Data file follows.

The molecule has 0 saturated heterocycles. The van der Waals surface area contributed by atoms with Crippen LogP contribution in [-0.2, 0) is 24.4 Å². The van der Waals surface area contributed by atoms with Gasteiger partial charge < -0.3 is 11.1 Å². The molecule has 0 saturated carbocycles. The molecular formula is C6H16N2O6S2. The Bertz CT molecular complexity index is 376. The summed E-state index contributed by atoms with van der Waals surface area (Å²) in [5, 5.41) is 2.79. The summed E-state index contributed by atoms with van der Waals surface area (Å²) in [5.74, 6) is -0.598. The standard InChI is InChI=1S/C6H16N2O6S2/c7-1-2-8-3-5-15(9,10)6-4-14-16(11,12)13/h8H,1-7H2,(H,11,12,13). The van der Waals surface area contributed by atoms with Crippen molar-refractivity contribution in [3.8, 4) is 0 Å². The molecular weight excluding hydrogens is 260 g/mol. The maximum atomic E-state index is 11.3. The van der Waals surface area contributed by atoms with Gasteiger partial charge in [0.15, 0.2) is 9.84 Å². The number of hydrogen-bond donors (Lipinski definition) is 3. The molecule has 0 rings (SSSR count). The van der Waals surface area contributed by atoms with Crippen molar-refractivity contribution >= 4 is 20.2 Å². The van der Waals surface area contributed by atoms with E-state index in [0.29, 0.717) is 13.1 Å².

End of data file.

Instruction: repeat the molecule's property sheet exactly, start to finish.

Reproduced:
The molecule has 0 saturated heterocycles. The van der Waals surface area contributed by atoms with Crippen LogP contribution in [-0.2, 0) is 24.4 Å². The van der Waals surface area contributed by atoms with Gasteiger partial charge < -0.3 is 11.1 Å². The molecule has 0 saturated carbocycles. The molecular formula is C6H16N2O6S2. The Bertz CT molecular complexity index is 376. The summed E-state index contributed by atoms with van der Waals surface area (Å²) in [5, 5.41) is 2.79. The summed E-state index contributed by atoms with van der Waals surface area (Å²) in [5.74, 6) is -0.598. The standard InChI is InChI=1S/C6H16N2O6S2/c7-1-2-8-3-5-15(9,10)6-4-14-16(11,12)13/h8H,1-7H2,(H,11,12,13). The van der Waals surface area contributed by atoms with Crippen molar-refractivity contribution in [3.8, 4) is 0 Å². The molecular weight excluding hydrogens is 260 g/mol. The maximum atomic E-state index is 11.3. The van der Waals surface area contributed by atoms with Gasteiger partial charge in [0.15, 0.2) is 9.84 Å². The number of hydrogen-bond donors (Lipinski definition) is 3. The molecule has 0 rings (SSSR count). The van der Waals surface area contributed by atoms with Crippen molar-refractivity contribution >= 4 is 20.2 Å². The van der Waals surface area contributed by atoms with E-state index in [0.29, 0.717) is 13.1 Å².